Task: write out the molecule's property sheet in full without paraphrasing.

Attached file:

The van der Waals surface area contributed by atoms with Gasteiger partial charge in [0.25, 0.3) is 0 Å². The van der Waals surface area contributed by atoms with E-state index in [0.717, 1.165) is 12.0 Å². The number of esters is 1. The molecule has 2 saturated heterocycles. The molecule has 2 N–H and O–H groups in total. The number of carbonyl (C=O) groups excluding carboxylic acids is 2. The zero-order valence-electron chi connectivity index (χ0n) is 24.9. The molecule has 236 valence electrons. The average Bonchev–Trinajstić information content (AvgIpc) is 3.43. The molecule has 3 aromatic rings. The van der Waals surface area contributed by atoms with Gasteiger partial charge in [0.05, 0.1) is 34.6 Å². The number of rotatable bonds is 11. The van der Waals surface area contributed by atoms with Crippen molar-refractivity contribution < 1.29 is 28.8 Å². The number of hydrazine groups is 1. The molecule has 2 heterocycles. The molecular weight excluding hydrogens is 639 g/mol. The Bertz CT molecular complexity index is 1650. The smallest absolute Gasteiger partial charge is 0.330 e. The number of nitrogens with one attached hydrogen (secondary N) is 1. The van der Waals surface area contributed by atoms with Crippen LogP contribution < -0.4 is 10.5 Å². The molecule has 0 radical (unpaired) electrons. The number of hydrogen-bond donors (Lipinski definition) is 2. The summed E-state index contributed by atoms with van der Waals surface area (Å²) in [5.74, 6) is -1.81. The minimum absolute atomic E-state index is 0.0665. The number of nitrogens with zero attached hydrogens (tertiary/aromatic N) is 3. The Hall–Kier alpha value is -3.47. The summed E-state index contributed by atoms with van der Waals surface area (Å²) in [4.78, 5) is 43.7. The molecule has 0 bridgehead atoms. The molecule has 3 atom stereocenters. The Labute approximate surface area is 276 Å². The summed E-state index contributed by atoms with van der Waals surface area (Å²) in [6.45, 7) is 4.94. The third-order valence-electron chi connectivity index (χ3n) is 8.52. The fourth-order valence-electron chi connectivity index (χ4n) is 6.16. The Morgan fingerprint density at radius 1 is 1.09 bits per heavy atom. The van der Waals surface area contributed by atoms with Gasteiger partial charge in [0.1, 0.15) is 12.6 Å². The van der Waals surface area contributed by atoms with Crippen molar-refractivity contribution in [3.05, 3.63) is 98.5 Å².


The van der Waals surface area contributed by atoms with Gasteiger partial charge in [0.25, 0.3) is 0 Å². The van der Waals surface area contributed by atoms with E-state index in [0.717, 1.165) is 12.0 Å². The number of esters is 1. The molecule has 2 saturated heterocycles. The molecule has 2 N–H and O–H groups in total. The number of carbonyl (C=O) groups excluding carboxylic acids is 2. The zero-order valence-electron chi connectivity index (χ0n) is 24.9. The molecule has 236 valence electrons. The average Bonchev–Trinajstić information content (AvgIpc) is 3.43. The molecule has 3 aromatic rings. The van der Waals surface area contributed by atoms with Gasteiger partial charge in [0.05, 0.1) is 34.6 Å². The number of rotatable bonds is 11. The van der Waals surface area contributed by atoms with Crippen molar-refractivity contribution < 1.29 is 28.8 Å². The number of hydrazine groups is 1. The molecule has 2 heterocycles. The molecular weight excluding hydrogens is 639 g/mol. The Bertz CT molecular complexity index is 1650. The smallest absolute Gasteiger partial charge is 0.330 e. The number of nitrogens with one attached hydrogen (secondary N) is 1. The van der Waals surface area contributed by atoms with Crippen LogP contribution < -0.4 is 10.5 Å². The molecule has 0 radical (unpaired) electrons. The number of hydrogen-bond donors (Lipinski definition) is 2. The summed E-state index contributed by atoms with van der Waals surface area (Å²) in [5.74, 6) is -1.81. The minimum absolute atomic E-state index is 0.0665. The number of nitrogens with zero attached hydrogens (tertiary/aromatic N) is 3. The Hall–Kier alpha value is -3.47. The summed E-state index contributed by atoms with van der Waals surface area (Å²) in [4.78, 5) is 43.7. The molecule has 0 bridgehead atoms. The molecule has 3 atom stereocenters. The Labute approximate surface area is 276 Å². The summed E-state index contributed by atoms with van der Waals surface area (Å²) in [6.45, 7) is 4.94. The third-order valence-electron chi connectivity index (χ3n) is 8.52. The fourth-order valence-electron chi connectivity index (χ4n) is 6.16. The Morgan fingerprint density at radius 1 is 1.09 bits per heavy atom. The van der Waals surface area contributed by atoms with Gasteiger partial charge in [0.1, 0.15) is 12.6 Å². The van der Waals surface area contributed by atoms with Crippen molar-refractivity contribution in [3.05, 3.63) is 98.5 Å².